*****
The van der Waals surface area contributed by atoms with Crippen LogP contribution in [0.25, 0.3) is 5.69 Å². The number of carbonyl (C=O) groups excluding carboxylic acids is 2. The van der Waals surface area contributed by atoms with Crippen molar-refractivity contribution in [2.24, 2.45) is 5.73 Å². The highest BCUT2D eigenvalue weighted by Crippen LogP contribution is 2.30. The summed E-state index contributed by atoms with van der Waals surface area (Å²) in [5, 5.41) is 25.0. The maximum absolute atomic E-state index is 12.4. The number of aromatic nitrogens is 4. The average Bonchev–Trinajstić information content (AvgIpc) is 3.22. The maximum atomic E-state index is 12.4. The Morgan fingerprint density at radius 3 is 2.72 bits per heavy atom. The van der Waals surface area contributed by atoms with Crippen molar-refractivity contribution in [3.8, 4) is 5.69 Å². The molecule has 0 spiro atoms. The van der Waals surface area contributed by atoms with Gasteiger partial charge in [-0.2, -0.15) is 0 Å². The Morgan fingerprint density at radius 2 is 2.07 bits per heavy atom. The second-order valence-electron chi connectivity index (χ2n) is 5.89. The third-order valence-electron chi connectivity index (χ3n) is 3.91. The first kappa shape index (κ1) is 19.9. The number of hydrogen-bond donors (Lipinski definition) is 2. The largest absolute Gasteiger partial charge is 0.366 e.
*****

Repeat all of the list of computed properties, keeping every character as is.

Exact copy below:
The van der Waals surface area contributed by atoms with Crippen LogP contribution in [0.25, 0.3) is 5.69 Å². The number of carbonyl (C=O) groups excluding carboxylic acids is 2. The van der Waals surface area contributed by atoms with Crippen molar-refractivity contribution in [2.24, 2.45) is 5.73 Å². The highest BCUT2D eigenvalue weighted by Crippen LogP contribution is 2.30. The summed E-state index contributed by atoms with van der Waals surface area (Å²) in [5, 5.41) is 25.0. The maximum absolute atomic E-state index is 12.4. The number of aromatic nitrogens is 4. The average Bonchev–Trinajstić information content (AvgIpc) is 3.22. The maximum atomic E-state index is 12.4. The Morgan fingerprint density at radius 3 is 2.72 bits per heavy atom. The van der Waals surface area contributed by atoms with Crippen molar-refractivity contribution in [3.8, 4) is 5.69 Å². The molecule has 0 spiro atoms. The van der Waals surface area contributed by atoms with Gasteiger partial charge in [-0.2, -0.15) is 0 Å². The Morgan fingerprint density at radius 2 is 2.07 bits per heavy atom. The second-order valence-electron chi connectivity index (χ2n) is 5.89. The third-order valence-electron chi connectivity index (χ3n) is 3.91. The first kappa shape index (κ1) is 19.9. The number of hydrogen-bond donors (Lipinski definition) is 2. The largest absolute Gasteiger partial charge is 0.366 e.